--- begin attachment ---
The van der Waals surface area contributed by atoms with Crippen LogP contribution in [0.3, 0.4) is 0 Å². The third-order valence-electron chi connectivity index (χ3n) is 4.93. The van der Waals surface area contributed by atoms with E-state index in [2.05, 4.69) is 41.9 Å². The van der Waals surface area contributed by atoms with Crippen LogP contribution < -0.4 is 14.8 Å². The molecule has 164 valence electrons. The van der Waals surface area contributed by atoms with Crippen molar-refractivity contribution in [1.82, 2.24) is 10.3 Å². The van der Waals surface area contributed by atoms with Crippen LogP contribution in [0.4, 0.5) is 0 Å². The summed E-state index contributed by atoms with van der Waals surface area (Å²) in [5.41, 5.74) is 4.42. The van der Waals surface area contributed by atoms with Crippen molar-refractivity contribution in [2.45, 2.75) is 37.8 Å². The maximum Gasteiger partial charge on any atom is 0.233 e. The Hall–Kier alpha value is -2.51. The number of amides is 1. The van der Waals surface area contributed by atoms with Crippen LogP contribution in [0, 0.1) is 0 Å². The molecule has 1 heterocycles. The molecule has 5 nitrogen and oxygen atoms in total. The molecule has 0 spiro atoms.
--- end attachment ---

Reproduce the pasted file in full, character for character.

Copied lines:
The van der Waals surface area contributed by atoms with Crippen LogP contribution in [0.3, 0.4) is 0 Å². The third-order valence-electron chi connectivity index (χ3n) is 4.93. The van der Waals surface area contributed by atoms with E-state index in [2.05, 4.69) is 41.9 Å². The van der Waals surface area contributed by atoms with Crippen LogP contribution < -0.4 is 14.8 Å². The molecule has 164 valence electrons. The van der Waals surface area contributed by atoms with Crippen molar-refractivity contribution in [1.82, 2.24) is 10.3 Å². The van der Waals surface area contributed by atoms with Crippen LogP contribution in [0.4, 0.5) is 0 Å². The summed E-state index contributed by atoms with van der Waals surface area (Å²) in [5.41, 5.74) is 4.42. The van der Waals surface area contributed by atoms with Crippen molar-refractivity contribution in [2.45, 2.75) is 37.8 Å². The maximum Gasteiger partial charge on any atom is 0.233 e. The Hall–Kier alpha value is -2.51. The number of amides is 1. The van der Waals surface area contributed by atoms with Crippen LogP contribution in [0, 0.1) is 0 Å². The molecule has 1 heterocycles. The molecule has 5 nitrogen and oxygen atoms in total. The molecule has 0 spiro atoms.